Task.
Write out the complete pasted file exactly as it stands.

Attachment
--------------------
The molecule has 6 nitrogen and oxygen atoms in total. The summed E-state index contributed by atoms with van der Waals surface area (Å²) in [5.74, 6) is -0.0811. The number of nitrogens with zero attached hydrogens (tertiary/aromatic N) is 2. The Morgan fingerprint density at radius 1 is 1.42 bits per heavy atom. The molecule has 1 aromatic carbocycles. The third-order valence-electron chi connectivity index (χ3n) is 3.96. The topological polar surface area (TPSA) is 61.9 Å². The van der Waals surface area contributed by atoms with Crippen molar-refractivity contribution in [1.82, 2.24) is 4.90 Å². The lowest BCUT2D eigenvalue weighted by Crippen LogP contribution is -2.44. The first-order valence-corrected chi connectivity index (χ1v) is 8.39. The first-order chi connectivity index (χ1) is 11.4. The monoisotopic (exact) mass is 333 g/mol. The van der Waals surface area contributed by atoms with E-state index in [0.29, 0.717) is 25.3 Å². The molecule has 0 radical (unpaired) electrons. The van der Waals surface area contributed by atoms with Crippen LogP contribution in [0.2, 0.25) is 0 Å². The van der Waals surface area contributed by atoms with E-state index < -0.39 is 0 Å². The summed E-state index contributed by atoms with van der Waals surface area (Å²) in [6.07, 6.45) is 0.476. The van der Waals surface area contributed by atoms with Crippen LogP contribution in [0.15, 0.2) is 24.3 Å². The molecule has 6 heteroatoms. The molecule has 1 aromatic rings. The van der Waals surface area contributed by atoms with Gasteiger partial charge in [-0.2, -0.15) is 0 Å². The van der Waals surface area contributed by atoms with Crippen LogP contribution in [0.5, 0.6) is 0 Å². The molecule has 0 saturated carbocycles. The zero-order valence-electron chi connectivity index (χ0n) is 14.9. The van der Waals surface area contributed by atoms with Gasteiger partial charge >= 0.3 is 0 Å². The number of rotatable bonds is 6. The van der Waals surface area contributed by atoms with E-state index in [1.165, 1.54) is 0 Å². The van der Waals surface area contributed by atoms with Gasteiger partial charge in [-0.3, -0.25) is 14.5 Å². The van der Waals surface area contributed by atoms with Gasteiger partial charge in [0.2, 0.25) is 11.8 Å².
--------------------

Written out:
The molecule has 6 nitrogen and oxygen atoms in total. The summed E-state index contributed by atoms with van der Waals surface area (Å²) in [5.74, 6) is -0.0811. The number of nitrogens with zero attached hydrogens (tertiary/aromatic N) is 2. The Morgan fingerprint density at radius 1 is 1.42 bits per heavy atom. The molecule has 1 aromatic carbocycles. The third-order valence-electron chi connectivity index (χ3n) is 3.96. The topological polar surface area (TPSA) is 61.9 Å². The van der Waals surface area contributed by atoms with Crippen molar-refractivity contribution in [1.82, 2.24) is 4.90 Å². The lowest BCUT2D eigenvalue weighted by Crippen LogP contribution is -2.44. The first-order valence-corrected chi connectivity index (χ1v) is 8.39. The first-order chi connectivity index (χ1) is 11.4. The monoisotopic (exact) mass is 333 g/mol. The van der Waals surface area contributed by atoms with E-state index in [0.29, 0.717) is 25.3 Å². The molecule has 0 radical (unpaired) electrons. The van der Waals surface area contributed by atoms with Crippen LogP contribution in [0.2, 0.25) is 0 Å². The van der Waals surface area contributed by atoms with E-state index < -0.39 is 0 Å². The summed E-state index contributed by atoms with van der Waals surface area (Å²) in [6.07, 6.45) is 0.476. The van der Waals surface area contributed by atoms with Crippen LogP contribution in [0.15, 0.2) is 24.3 Å². The molecule has 6 heteroatoms. The molecule has 1 aromatic rings. The van der Waals surface area contributed by atoms with Gasteiger partial charge in [-0.2, -0.15) is 0 Å². The van der Waals surface area contributed by atoms with Crippen LogP contribution in [0.5, 0.6) is 0 Å². The molecule has 0 saturated carbocycles. The zero-order valence-electron chi connectivity index (χ0n) is 14.9. The van der Waals surface area contributed by atoms with Gasteiger partial charge >= 0.3 is 0 Å². The number of rotatable bonds is 6. The van der Waals surface area contributed by atoms with E-state index in [1.165, 1.54) is 0 Å². The van der Waals surface area contributed by atoms with Gasteiger partial charge in [-0.3, -0.25) is 14.5 Å². The van der Waals surface area contributed by atoms with Gasteiger partial charge in [0.2, 0.25) is 11.8 Å².